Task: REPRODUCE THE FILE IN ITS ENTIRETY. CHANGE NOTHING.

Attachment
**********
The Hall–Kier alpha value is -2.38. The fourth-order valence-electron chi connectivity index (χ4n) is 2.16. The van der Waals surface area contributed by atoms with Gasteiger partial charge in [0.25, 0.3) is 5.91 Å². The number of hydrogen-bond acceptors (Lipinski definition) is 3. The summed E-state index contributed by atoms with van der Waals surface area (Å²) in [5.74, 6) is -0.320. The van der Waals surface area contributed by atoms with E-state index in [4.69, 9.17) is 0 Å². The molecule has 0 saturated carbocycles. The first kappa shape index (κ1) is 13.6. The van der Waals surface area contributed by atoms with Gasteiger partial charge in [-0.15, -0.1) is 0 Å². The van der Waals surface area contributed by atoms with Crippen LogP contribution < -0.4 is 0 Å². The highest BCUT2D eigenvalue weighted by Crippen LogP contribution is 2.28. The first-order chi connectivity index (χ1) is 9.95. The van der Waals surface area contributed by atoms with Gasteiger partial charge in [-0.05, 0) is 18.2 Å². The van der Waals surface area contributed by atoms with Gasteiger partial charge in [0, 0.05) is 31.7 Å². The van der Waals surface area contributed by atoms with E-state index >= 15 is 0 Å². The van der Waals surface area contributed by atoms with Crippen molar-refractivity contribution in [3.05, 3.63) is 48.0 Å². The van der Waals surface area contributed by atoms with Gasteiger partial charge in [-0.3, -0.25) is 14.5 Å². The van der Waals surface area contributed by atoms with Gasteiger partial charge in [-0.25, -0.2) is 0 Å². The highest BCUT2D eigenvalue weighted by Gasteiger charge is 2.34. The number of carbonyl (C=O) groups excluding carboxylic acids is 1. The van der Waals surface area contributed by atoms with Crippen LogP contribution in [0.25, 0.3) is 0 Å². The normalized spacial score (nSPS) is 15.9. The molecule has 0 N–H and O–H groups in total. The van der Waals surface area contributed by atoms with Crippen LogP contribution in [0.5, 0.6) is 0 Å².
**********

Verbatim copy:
The Hall–Kier alpha value is -2.38. The fourth-order valence-electron chi connectivity index (χ4n) is 2.16. The van der Waals surface area contributed by atoms with Gasteiger partial charge in [0.25, 0.3) is 5.91 Å². The number of hydrogen-bond acceptors (Lipinski definition) is 3. The summed E-state index contributed by atoms with van der Waals surface area (Å²) in [5.74, 6) is -0.320. The van der Waals surface area contributed by atoms with E-state index in [4.69, 9.17) is 0 Å². The molecule has 0 saturated carbocycles. The first kappa shape index (κ1) is 13.6. The van der Waals surface area contributed by atoms with Gasteiger partial charge in [-0.15, -0.1) is 0 Å². The van der Waals surface area contributed by atoms with Crippen LogP contribution < -0.4 is 0 Å². The highest BCUT2D eigenvalue weighted by Crippen LogP contribution is 2.28. The first-order chi connectivity index (χ1) is 9.95. The van der Waals surface area contributed by atoms with Gasteiger partial charge in [-0.05, 0) is 18.2 Å². The van der Waals surface area contributed by atoms with Gasteiger partial charge in [0, 0.05) is 31.7 Å². The van der Waals surface area contributed by atoms with E-state index >= 15 is 0 Å². The van der Waals surface area contributed by atoms with Crippen molar-refractivity contribution in [3.05, 3.63) is 48.0 Å². The van der Waals surface area contributed by atoms with Gasteiger partial charge in [-0.3, -0.25) is 14.5 Å². The van der Waals surface area contributed by atoms with Gasteiger partial charge in [-0.25, -0.2) is 0 Å². The highest BCUT2D eigenvalue weighted by Gasteiger charge is 2.34. The number of carbonyl (C=O) groups excluding carboxylic acids is 1. The van der Waals surface area contributed by atoms with Crippen LogP contribution in [0.25, 0.3) is 0 Å². The normalized spacial score (nSPS) is 15.9. The molecule has 0 N–H and O–H groups in total. The van der Waals surface area contributed by atoms with Crippen LogP contribution in [0.5, 0.6) is 0 Å².